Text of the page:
Following a visit to a WestConnex site by three COVID infected delivery drivers, the NSW Premier shocked the $60 billion construction industry when she took the unprecedented action to shut down the industry across Greater Sydney. Whilst there are strong assurances that this shutdown will be limited to two weeks, the knock-on effects could last months and even be terminal for some builders. Here we discuss the key impacts of the shut down and recent legislative changes on the sector and what construction companies can do to limit the impact.
What has happened
The announcement, made on a Saturday to take effect on Monday, was unexpected and created a hive of activity, as contractors rushed to secure sites and ensure they would remain safe for the duration of the shutdown. Getting sites back up and running to full capacity will not be easy, with some large builders estimating it will take three to four weeks to get sites fully operational again.
The delay will likely see a long-term increase in contractual disputes, with definitions of extension of time and force majeure clauses varying in most construction contracts and no clear guidance to date from the Government on this. These disputes could be protracted and take years to resolve.
Disputes over contractual delays may be further exacerbated due to the recent supply chain issues which resulted in widely reported materials shortages in the first half of the year. Catch up deliveries will now require storage and/or changes to delivery with sites closed creating further logistical challenges. This will impact construction companies of all sizes in all sectors.
Lockdown follows legislative changes
Residential developers face additional challenges as they will also need to consider The Design and Building Practitioners Act that came into effect on 1 July. The new legislation imposes more stringent requirements for licencing, sign-offs and declarations which may cause separate delays for developers who haven’t prepared.
Delays may also be caused by the Building Commissioner using his broad power to review projects and issue rectification or stop work orders on non-compliant sites. Given these pressures, we expect to see higher levels of stress in small to mid-residential developers.
What is the impact?
The industry was already experiencing a cash crunch prior to the shutdown. The high growth environment following successful COVID stimulus, including HomeBuilder and record infrastructure spend, resulted in many contractors needing additional working capital to fund new projects. This was compounded by a backlog of COVID related rent and tax deferrals that now require repayment, and supply chain issues that are pressuring margins and cash, with many contractors forced to either pay a premium or in advance to secure supply of scarce materials, particularly timber.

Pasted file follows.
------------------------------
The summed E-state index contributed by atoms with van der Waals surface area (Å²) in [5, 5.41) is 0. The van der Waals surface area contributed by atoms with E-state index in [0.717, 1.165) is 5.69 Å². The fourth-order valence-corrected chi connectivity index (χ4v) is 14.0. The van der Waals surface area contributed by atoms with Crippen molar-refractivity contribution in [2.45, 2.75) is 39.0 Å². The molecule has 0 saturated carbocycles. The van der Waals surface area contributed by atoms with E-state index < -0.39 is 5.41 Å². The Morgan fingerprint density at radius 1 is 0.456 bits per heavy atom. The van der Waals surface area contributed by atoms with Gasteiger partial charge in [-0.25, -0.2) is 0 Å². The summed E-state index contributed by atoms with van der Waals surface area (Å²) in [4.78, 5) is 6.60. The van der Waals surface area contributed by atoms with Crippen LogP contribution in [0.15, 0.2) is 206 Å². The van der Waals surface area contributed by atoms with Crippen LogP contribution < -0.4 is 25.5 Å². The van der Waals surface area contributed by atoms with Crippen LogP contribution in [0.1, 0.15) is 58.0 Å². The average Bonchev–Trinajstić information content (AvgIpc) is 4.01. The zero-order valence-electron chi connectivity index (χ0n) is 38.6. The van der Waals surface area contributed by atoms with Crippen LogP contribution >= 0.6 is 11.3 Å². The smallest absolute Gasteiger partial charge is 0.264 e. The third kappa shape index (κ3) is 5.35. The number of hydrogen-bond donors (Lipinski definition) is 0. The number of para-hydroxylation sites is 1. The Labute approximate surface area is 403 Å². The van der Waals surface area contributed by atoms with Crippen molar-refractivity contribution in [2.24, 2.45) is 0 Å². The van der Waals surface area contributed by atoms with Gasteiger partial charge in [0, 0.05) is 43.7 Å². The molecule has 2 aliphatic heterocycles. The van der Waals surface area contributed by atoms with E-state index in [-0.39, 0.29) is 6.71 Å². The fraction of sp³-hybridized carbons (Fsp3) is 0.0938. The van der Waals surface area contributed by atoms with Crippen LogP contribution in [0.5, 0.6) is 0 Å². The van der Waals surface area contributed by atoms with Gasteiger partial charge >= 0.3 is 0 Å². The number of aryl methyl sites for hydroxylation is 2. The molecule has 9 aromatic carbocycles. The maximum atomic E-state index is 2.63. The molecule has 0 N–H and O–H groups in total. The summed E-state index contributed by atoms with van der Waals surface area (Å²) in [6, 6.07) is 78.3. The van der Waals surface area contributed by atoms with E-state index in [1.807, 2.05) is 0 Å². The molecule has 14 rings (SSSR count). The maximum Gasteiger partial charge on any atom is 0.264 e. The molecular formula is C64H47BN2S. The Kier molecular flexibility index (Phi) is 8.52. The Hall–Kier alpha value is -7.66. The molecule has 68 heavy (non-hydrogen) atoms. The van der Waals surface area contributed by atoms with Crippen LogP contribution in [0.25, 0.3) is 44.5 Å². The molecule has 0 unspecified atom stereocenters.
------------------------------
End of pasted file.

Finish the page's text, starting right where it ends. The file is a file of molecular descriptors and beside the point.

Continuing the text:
The construction sector was one of the biggest beneficiaries of JobKeeper and, as a result, the last twelve months has seen record low construction sector insolvencies. With JobKeeper now unavailable, companies will need significant cash reserves to be able to take the productivity hit of continuing to pay employees who can’t work on sites.
How to protect yourself
Whilst cash reserves cannot be built overnight, there are some simple steps that construction companies can take to put themselves in the best position when construction activity resumes:
- Stress test your trading forecasts: Ensure you have a robust trading forecast and model how shutdown could affect project delivery. Be aware that there may be a staggered return to full productivity and run scenarios on the differing site capacity levels (e.g. 25%, 50% capacity).
- Make a plan: Engage with customers, subcontractors and suppliers early and continuously and work together to ensure projects can be re-started as quickly and efficiently as possible.
- Understand your cash position: Assess cash at a project and portfolio level and critically evaluate assumptions. If funding is required, engage early with your lenders.
- Get your house in order: Use this time to ensure all administrative matters that can be dealt with by staff at home are up to date. This may include collating evidence for outstanding claims, preparing documentation for upcoming certifications and critically reviewing your outstanding WIP and debtors.
- Manage staff morale: Employees at home with little to do can quickly become demotivated and suffer adverse mental health implications. Regular communication and check-ins are essential to maintain morale and think creatively on how staff can continue to contribute to the business.